Play the Game is where we see our first major deviation; this is not the original master tape, but an original one, probably of an early test version to see if there were any holes in the layer cake. Given the credits, the limited personnel listed, and the available information, it appears this LP was made using what I call the White Album or layer-cake process; an original, simple version featuring only drums, bass, rhythm instrument (piano or guitar) and guide vocal (later to be discarded and improved) is made live, then repaired as needed; additional instruments are put on one by one, including final vocals; at several phases, trial mixes are generated to see how it's progressing and help quantify needed improvements. This version seems to move back and omit a Hammond overdub at least, and may contain an earlier version of the vocal lead.
Separation is an act of genius with a calculated, mathematical, Pythagorean angle to it, like the Pale organ part. But underlying it is an inspiration that cannot be denied, and a beauty that is frightening. And to hear it with no scratches, ah! In general all of MF’s instrumentals are wonderful ear-candy: he has excelled at them from the beginning (Repent). I love the lushness of this, all it needs is some dark lead guitar, I see red velvet seats in a large movie theater, Art Deco ceiling, smoking loge ... A lost recording of a simpler version with harpsichord appears in the film Separation but Fisher is the only Procol on it.
Hard to be Sure is still desperate and beautiful but a smidge plodding, brilliantly put together too, definitely attempts to quote the Procol sound, is very Salty Dog, could have been on that record intact. Also sounds like a different mix. Again more echo on the vocal. Don't think this is a digital add-on, seems impossible. This definitely fades earlier than the LP version and here we have truncation for the first clear time, perhaps enough to make both disks fit. Aside from the substituted tracks, mastering is nice on this disk, it is well split, breathes well in stereo.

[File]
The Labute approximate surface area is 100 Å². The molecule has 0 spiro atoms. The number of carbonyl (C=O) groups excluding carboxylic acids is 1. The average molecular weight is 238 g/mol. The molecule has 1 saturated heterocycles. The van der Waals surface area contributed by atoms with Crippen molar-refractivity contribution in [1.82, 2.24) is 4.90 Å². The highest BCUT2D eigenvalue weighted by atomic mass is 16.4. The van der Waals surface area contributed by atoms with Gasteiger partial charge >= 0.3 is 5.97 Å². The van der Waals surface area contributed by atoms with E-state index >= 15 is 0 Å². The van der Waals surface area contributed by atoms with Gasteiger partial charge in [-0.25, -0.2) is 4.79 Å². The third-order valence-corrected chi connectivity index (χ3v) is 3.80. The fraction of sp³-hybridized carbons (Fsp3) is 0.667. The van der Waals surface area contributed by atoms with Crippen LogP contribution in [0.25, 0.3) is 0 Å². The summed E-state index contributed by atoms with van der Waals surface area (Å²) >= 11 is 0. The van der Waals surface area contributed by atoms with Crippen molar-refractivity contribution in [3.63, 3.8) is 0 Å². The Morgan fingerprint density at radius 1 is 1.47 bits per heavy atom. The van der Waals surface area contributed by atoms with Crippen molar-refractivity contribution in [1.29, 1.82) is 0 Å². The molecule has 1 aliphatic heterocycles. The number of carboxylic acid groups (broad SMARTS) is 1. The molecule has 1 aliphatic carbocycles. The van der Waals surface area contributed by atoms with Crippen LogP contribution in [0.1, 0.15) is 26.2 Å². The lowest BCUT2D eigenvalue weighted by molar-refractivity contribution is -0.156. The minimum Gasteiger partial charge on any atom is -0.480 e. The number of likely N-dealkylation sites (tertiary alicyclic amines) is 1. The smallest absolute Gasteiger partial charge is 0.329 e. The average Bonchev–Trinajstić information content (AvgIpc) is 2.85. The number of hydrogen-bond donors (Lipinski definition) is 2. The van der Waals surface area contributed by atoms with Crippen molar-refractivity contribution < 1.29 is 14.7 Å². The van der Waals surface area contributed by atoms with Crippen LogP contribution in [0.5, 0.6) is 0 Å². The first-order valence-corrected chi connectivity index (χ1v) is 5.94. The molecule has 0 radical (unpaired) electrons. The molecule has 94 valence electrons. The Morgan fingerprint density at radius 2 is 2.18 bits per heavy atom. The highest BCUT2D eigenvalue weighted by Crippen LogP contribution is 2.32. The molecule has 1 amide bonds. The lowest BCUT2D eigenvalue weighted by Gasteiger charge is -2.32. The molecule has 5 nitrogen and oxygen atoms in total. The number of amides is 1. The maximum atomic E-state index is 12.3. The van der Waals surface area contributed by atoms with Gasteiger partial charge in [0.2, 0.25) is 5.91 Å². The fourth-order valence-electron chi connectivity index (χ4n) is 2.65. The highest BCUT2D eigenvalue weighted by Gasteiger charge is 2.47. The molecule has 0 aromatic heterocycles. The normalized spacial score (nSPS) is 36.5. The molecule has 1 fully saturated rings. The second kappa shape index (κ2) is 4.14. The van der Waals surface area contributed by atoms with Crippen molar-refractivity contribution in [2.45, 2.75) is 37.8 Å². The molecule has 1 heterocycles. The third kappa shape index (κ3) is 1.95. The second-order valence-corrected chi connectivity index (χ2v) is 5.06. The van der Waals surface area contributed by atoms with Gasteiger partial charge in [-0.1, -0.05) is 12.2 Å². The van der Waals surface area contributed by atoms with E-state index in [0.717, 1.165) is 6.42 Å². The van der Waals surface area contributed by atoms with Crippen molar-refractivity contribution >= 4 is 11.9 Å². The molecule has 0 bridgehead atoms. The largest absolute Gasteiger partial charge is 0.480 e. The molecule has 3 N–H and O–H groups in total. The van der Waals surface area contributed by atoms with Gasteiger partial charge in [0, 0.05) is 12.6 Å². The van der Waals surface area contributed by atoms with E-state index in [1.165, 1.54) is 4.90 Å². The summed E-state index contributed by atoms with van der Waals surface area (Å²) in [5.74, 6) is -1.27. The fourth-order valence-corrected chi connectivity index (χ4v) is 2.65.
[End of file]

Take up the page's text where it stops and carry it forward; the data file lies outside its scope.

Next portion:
Marie is a wonderful pop song, with excellent soaring falsettos, that perhaps suffers from too much slow material in front of it. Gorgeous though, and again most stout on the 88s. Not This Time is another mix, more like another version! A Hammond ovedub is lost, along with the final vocal and probably more. Unfortunate, this one.
Interlude is also another mix, lacking some nice guitar and some overdubs on strings and what sound like choir that are on the record way out front and are not here or not emphasized. Another major loss ... The ending is markedly different too.
Journey's End parts one and two ... are off the record, thankfully. The subject matter of this one seems not to be a band but a lover, and the quotation from Pilgrim’s Progress at the end seems more intended to invoke the song than the band. Having achieved wordless closure in pure sound, we find that the pain is gone, but the controversy continues – will this disk become a collector’s item? Can vinyl be found to recover the original mixes digitally? Will Porky save Petunia? Now we know where the pilgrim went.
If there is only craftsmanship in the songwriting here and there are better words around and even if tempo problems abound, this is still a brilliant album; at least in its original form, and in part here. If not Lennon or Dylan, Fisher is still a good songwriter and an arranging and producing genius, while remaining a very real human being telling his truth of the time. It does follow up on A Salty Dog, and is very good musical work. Buy it if you still can!